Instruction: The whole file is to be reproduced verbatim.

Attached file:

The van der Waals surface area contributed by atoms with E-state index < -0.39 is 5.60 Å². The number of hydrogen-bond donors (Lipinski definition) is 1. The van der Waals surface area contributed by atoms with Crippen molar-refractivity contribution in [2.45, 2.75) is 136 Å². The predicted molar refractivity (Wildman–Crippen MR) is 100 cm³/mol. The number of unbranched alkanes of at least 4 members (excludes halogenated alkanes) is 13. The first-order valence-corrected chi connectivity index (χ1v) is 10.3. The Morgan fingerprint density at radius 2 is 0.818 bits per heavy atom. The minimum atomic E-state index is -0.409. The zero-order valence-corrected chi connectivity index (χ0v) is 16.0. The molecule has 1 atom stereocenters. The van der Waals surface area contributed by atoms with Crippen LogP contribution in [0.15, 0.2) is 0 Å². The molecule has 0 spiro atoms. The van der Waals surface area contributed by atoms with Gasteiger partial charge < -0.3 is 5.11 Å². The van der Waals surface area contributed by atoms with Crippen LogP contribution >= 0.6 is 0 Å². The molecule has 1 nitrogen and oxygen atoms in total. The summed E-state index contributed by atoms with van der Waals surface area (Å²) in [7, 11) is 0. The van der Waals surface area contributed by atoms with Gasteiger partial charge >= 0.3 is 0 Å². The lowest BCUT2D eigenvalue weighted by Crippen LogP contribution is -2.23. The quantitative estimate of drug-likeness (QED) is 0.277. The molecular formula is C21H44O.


The van der Waals surface area contributed by atoms with E-state index < -0.39 is 5.60 Å². The number of hydrogen-bond donors (Lipinski definition) is 1. The van der Waals surface area contributed by atoms with Crippen molar-refractivity contribution in [2.45, 2.75) is 136 Å². The predicted molar refractivity (Wildman–Crippen MR) is 100 cm³/mol. The number of unbranched alkanes of at least 4 members (excludes halogenated alkanes) is 13. The first-order valence-corrected chi connectivity index (χ1v) is 10.3. The Morgan fingerprint density at radius 2 is 0.818 bits per heavy atom. The minimum atomic E-state index is -0.409. The zero-order valence-corrected chi connectivity index (χ0v) is 16.0. The molecule has 1 atom stereocenters. The van der Waals surface area contributed by atoms with Crippen LogP contribution in [0.15, 0.2) is 0 Å². The molecule has 0 spiro atoms. The van der Waals surface area contributed by atoms with Gasteiger partial charge < -0.3 is 5.11 Å². The van der Waals surface area contributed by atoms with Crippen LogP contribution >= 0.6 is 0 Å². The molecule has 1 nitrogen and oxygen atoms in total. The summed E-state index contributed by atoms with van der Waals surface area (Å²) in [7, 11) is 0. The van der Waals surface area contributed by atoms with Gasteiger partial charge >= 0.3 is 0 Å². The lowest BCUT2D eigenvalue weighted by Crippen LogP contribution is -2.23. The quantitative estimate of drug-likeness (QED) is 0.277. The molecular formula is C21H44O.